Elizabeth Bachinsky
Writer in Residence 2011

 
  Elizabeth Bachinsky

Elizabeth Bachinsky is the author of three collections of poetry, Curio (BookThug, 2005), Home of Sudden Service (Nightwood Editions, 2006), and God of Missed Connections (Nightwood Editions, 2009).

Her work has been nominated for awards including the Pat Lowther Award (2010), the Kobzar Literary Award (2010), The George Ryga Award for Social Awareness in Literature (2010), and the Governor General's Award for Poetry (2006). Her poetry has appeared in literary journals, anthologies, and on film in Canada, the United States, France, Ireland, England, China, and Lebanon. She lives in Vancouver where she is an instructor of creative writing and Editor of Event magazine.

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An Interview with Elizabeth Bachinsky

Q: Elizabeth, what is so special about poetry that you wanted to become a poet?
Liz: I have been writing and reading poetry since I was a child. I think I was drawn to the craft at first because early on I was a singer and a musician. Poetry shares a lot of characteristics with music, especially vocal music. I think that’s why I was drawn to the act of writing it. My mom also took us to the public library in Prince George a lot when my family was living up there in the 80s. Reading was a big part of my life as I grew up and still continues to be. When I was a teenager living in Maple Ridge, I discovered the poetry of Lorna Crozier, Patrick Lane, and bill bissett at the public library—that changed the way I saw poetry too. Suddenly poetry was something living people made. I thought: I can do that too.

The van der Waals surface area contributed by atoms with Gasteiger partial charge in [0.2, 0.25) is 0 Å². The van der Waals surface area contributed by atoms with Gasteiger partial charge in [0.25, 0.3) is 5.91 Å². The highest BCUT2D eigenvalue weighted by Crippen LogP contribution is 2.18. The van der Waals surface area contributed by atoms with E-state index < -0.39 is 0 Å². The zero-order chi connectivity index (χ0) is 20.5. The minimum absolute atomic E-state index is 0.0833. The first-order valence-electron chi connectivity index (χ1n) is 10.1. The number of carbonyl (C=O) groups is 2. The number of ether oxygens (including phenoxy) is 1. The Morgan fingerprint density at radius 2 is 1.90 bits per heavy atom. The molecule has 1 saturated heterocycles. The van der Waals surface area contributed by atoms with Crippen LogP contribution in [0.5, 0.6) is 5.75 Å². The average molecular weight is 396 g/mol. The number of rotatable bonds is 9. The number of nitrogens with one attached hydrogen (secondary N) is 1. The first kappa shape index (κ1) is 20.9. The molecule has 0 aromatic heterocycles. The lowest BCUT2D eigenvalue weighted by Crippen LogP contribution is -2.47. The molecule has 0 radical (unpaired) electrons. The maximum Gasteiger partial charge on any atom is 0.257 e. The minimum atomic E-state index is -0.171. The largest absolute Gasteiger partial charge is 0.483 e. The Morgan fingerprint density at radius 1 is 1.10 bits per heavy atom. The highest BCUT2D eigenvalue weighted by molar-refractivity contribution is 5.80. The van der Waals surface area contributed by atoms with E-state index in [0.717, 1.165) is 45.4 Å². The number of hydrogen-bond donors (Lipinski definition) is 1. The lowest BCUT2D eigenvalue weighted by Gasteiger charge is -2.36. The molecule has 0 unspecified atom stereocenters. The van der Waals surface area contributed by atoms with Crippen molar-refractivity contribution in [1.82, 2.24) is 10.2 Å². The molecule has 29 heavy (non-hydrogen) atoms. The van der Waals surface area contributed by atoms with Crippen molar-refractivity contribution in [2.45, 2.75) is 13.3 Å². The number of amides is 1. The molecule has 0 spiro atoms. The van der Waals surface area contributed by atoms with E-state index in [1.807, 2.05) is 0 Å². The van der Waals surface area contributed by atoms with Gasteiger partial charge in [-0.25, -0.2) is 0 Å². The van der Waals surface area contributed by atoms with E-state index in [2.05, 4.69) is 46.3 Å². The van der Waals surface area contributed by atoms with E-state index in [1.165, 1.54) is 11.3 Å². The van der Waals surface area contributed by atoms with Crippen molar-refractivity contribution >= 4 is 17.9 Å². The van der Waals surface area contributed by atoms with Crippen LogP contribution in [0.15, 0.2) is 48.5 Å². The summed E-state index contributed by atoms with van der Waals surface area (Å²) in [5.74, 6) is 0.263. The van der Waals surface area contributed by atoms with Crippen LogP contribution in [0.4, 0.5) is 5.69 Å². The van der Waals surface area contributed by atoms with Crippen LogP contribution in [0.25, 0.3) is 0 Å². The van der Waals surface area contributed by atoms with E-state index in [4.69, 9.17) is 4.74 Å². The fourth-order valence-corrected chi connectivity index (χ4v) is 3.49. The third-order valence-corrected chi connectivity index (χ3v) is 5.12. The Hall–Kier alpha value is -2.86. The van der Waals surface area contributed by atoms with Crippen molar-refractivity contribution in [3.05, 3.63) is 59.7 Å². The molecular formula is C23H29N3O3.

Q: What is the most valuable piece of advice you've been given that has helped you as a writer?
Liz:
“Lower your expectations.” This came from poet David Zeiroth when he was my writing teacher at Douglas College when I first started seriously studying and writing poetry in my early twenties. He didn’t mean for us to write badly—although of course we all did! He meant for us to give ourselves permission to write no matter how “bad” we might think that writing might be. Zeiroth meant for us to avoid being perfectionists. If we only ever give ourselves permission to be perfect, we might never write anything at all. This also emphasized the importance of revision, which is always an important process for me. Zeiroth, like Natalie Goldberg, taught me that there is no good or bad writing, there’s just writing. Goldberg says, “Shut up and write!” That’s good advice too.

   
         

Rex Weyler 2013 Writer in Residence

Ansoh Irani 2012 Writer in Residence

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